Food Grains Availability to the Needy a Point of Concern: NHRC Chief
Indicating the urgent need of strengthening the country’s food policies, National Human Rights Commission Chairman Justice (retired) H.L. Dattu on Thursday said there was an improvement in the food grain production but making it available to the needy remains a point of concern.
Justice Dattu, former Chief Justice of India, stressed it was painful to know that 15 percent of food worth Rs.92,000 crore per year is wasted during production, harvesting, transportation and storage.
“Food security has to be read and studied with agricultural practices and the challengesfacing them in the wake of falling ground water levels at a rapid speed is causing an alarming situation of drought in several districts,” said Justice Dattu.
He was speaking at the inauguration of the national conference on Right To Food organised by the National Human Rights Commission.
The conference aimed to make a state-wise assessment of the action taken on the National Food Security Act, 2013. Special reference was to adequate quantity of quality food at affordable prices to people and the functioning of the targeted public distribution system for the priority households and under the Antodaya Anna Yojana (AAY).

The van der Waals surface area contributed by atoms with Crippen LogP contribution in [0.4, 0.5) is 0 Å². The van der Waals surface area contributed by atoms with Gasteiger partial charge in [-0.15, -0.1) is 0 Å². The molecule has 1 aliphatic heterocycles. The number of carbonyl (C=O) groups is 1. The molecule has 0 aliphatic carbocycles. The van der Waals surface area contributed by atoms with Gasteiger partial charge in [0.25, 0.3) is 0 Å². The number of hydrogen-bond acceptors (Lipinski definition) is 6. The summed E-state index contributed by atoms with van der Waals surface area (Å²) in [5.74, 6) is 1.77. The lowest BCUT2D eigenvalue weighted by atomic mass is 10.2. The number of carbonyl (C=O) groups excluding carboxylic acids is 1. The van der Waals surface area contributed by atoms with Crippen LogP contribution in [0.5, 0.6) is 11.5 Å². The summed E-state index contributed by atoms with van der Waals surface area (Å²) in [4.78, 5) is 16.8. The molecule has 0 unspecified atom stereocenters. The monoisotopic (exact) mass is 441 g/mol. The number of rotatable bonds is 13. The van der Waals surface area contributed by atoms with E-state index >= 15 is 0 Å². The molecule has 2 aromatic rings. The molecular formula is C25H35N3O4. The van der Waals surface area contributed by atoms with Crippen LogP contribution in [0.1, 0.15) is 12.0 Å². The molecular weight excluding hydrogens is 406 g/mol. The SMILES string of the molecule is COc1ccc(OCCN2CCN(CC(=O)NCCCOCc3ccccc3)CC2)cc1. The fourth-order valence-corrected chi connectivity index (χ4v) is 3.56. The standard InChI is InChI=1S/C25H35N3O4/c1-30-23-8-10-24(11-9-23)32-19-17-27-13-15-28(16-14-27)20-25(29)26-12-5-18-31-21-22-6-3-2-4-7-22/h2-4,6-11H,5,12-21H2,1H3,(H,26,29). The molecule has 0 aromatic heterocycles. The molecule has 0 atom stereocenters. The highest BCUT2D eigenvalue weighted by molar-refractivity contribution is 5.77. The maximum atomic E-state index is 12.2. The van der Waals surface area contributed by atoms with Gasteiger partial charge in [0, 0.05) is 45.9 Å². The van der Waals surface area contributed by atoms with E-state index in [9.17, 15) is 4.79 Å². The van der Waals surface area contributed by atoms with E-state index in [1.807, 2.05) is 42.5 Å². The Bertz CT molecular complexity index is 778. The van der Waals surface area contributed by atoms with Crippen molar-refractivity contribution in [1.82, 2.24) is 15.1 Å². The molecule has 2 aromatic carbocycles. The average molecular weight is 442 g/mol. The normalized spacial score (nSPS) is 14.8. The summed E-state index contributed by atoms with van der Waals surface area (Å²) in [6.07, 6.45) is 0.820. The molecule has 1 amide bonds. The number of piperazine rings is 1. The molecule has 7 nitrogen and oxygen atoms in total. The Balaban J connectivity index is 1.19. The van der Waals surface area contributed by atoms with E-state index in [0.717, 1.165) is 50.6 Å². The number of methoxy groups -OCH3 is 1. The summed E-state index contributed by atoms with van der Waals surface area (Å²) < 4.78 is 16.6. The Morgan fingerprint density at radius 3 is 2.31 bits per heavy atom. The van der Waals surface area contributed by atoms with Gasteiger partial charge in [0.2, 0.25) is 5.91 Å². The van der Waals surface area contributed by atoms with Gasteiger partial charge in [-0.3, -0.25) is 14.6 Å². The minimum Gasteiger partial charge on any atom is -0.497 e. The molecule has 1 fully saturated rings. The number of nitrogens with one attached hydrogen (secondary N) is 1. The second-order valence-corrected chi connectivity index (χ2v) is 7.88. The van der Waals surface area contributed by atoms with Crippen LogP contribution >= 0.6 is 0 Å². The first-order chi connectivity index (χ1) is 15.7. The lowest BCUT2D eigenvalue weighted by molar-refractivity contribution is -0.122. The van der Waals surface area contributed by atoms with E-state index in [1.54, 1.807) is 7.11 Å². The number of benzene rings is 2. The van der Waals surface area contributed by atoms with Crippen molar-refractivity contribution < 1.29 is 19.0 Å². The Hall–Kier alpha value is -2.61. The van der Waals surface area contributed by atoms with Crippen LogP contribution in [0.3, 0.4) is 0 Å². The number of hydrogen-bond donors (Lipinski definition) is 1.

Justice Dattu said it was always useful and pragmatic to hold comprehensive discussions on regular intervals with all the stake holders to evaluate the progress and impediments towards ensuring food and nutritional security to the people of the country.
The Right to Food and its variations is a human right protecting the right of people to feed themselves in dignity, implying that sufficient food is available, that people have the means to access it, and that it adequately meets the individual’s dietary needs.
The former justice, who took over as the NHRC chairperson a month ago, urged the government to expand the scope of discussions on various aspects of the National Food Security Act, 2013.
“There are several food schemes such as the Antodaya Yojna, Integrated Child Development Services (ICDS), mid-day meal scheme and many others. There has been no dearth in the number of policies and programmes in food issues. However, the question can be raised on the effectiveness of the programmes,” said Justice Dattu.
He said the Supreme Court emphasised on the appointment of commissioners and other officials to look after the food issues in the country, which has improved the situation and proper implementation of the rights to food in many of the states.
“The Supreme Court issued a series of interim orders recognising the constitutional Right to Food as flowing from the right to life and providing directives on proper implementation of various programmes like the ICDS and PDS. The apex court also ordered the creation of a new accountability mechanism, like commissioners for monitoring and reporting on compliance with court orders,” Justice Dattu said.
The event was attended by representatives of all the state human rights commissions.